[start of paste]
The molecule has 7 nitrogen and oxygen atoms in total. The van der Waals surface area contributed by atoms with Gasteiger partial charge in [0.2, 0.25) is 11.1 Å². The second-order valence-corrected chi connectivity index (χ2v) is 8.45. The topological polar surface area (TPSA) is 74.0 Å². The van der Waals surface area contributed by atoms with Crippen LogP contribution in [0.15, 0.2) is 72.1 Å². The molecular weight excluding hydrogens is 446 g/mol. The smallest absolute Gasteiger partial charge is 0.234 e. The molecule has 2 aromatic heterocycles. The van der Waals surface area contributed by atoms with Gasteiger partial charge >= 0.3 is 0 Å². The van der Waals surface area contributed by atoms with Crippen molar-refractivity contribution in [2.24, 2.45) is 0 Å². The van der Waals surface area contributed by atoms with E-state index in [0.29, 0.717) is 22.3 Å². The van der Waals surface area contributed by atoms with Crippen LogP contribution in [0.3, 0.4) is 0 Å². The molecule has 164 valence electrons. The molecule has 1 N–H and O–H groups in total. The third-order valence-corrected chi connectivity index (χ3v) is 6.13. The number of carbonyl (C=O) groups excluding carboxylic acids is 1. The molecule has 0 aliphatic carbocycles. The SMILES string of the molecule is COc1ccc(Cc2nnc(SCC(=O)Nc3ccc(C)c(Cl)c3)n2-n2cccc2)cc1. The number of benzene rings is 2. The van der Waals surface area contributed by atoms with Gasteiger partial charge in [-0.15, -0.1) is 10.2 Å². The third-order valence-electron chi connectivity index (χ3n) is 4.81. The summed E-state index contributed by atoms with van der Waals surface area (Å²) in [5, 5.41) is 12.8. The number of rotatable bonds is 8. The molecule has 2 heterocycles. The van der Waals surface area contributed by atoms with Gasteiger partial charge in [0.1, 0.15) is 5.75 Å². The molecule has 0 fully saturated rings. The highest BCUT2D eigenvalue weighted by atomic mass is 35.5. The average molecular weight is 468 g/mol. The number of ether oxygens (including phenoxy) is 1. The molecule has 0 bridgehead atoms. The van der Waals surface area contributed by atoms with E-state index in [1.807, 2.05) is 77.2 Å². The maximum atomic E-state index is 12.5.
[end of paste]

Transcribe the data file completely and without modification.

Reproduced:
The molecule has 7 nitrogen and oxygen atoms in total. The van der Waals surface area contributed by atoms with Gasteiger partial charge in [0.2, 0.25) is 11.1 Å². The second-order valence-corrected chi connectivity index (χ2v) is 8.45. The topological polar surface area (TPSA) is 74.0 Å². The van der Waals surface area contributed by atoms with Crippen LogP contribution in [0.15, 0.2) is 72.1 Å². The molecular weight excluding hydrogens is 446 g/mol. The smallest absolute Gasteiger partial charge is 0.234 e. The molecule has 2 aromatic heterocycles. The van der Waals surface area contributed by atoms with Gasteiger partial charge >= 0.3 is 0 Å². The van der Waals surface area contributed by atoms with Crippen molar-refractivity contribution in [2.24, 2.45) is 0 Å². The van der Waals surface area contributed by atoms with E-state index in [0.29, 0.717) is 22.3 Å². The van der Waals surface area contributed by atoms with Crippen LogP contribution in [0.3, 0.4) is 0 Å². The molecule has 164 valence electrons. The molecule has 1 N–H and O–H groups in total. The third-order valence-corrected chi connectivity index (χ3v) is 6.13. The number of carbonyl (C=O) groups excluding carboxylic acids is 1. The molecule has 0 aliphatic carbocycles. The SMILES string of the molecule is COc1ccc(Cc2nnc(SCC(=O)Nc3ccc(C)c(Cl)c3)n2-n2cccc2)cc1. The number of benzene rings is 2. The van der Waals surface area contributed by atoms with Gasteiger partial charge in [-0.15, -0.1) is 10.2 Å². The third-order valence-electron chi connectivity index (χ3n) is 4.81. The summed E-state index contributed by atoms with van der Waals surface area (Å²) in [5, 5.41) is 12.8. The number of rotatable bonds is 8. The molecule has 2 heterocycles. The van der Waals surface area contributed by atoms with Gasteiger partial charge in [0.1, 0.15) is 5.75 Å². The molecule has 0 fully saturated rings. The highest BCUT2D eigenvalue weighted by atomic mass is 35.5. The average molecular weight is 468 g/mol. The number of ether oxygens (including phenoxy) is 1. The molecule has 0 bridgehead atoms. The van der Waals surface area contributed by atoms with E-state index in [1.807, 2.05) is 77.2 Å². The maximum atomic E-state index is 12.5.